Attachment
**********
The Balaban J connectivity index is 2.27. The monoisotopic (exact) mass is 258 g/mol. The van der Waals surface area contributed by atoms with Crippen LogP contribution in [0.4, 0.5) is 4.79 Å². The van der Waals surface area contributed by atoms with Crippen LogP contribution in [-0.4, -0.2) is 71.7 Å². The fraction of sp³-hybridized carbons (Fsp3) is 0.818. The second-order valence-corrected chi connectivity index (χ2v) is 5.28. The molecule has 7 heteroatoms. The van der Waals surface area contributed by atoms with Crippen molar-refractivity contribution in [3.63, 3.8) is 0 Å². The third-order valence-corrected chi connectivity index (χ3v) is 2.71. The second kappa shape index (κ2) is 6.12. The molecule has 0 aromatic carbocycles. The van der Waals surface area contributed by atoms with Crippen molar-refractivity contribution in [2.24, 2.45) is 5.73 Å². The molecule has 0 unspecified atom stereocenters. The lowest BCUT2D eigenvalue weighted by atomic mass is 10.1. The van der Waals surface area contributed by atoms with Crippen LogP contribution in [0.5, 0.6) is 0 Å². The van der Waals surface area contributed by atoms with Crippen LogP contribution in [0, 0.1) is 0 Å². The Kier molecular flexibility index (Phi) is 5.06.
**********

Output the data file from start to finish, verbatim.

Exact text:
The Balaban J connectivity index is 2.27. The monoisotopic (exact) mass is 258 g/mol. The van der Waals surface area contributed by atoms with Crippen LogP contribution in [0.4, 0.5) is 4.79 Å². The van der Waals surface area contributed by atoms with Crippen LogP contribution in [-0.4, -0.2) is 71.7 Å². The fraction of sp³-hybridized carbons (Fsp3) is 0.818. The second-order valence-corrected chi connectivity index (χ2v) is 5.28. The molecule has 7 heteroatoms. The van der Waals surface area contributed by atoms with Crippen molar-refractivity contribution in [3.63, 3.8) is 0 Å². The third-order valence-corrected chi connectivity index (χ3v) is 2.71. The second kappa shape index (κ2) is 6.12. The molecule has 0 aromatic carbocycles. The van der Waals surface area contributed by atoms with Crippen molar-refractivity contribution in [2.24, 2.45) is 5.73 Å². The molecule has 0 unspecified atom stereocenters. The lowest BCUT2D eigenvalue weighted by atomic mass is 10.1. The van der Waals surface area contributed by atoms with Crippen LogP contribution in [0.5, 0.6) is 0 Å². The van der Waals surface area contributed by atoms with Crippen LogP contribution in [0, 0.1) is 0 Å². The Kier molecular flexibility index (Phi) is 5.06.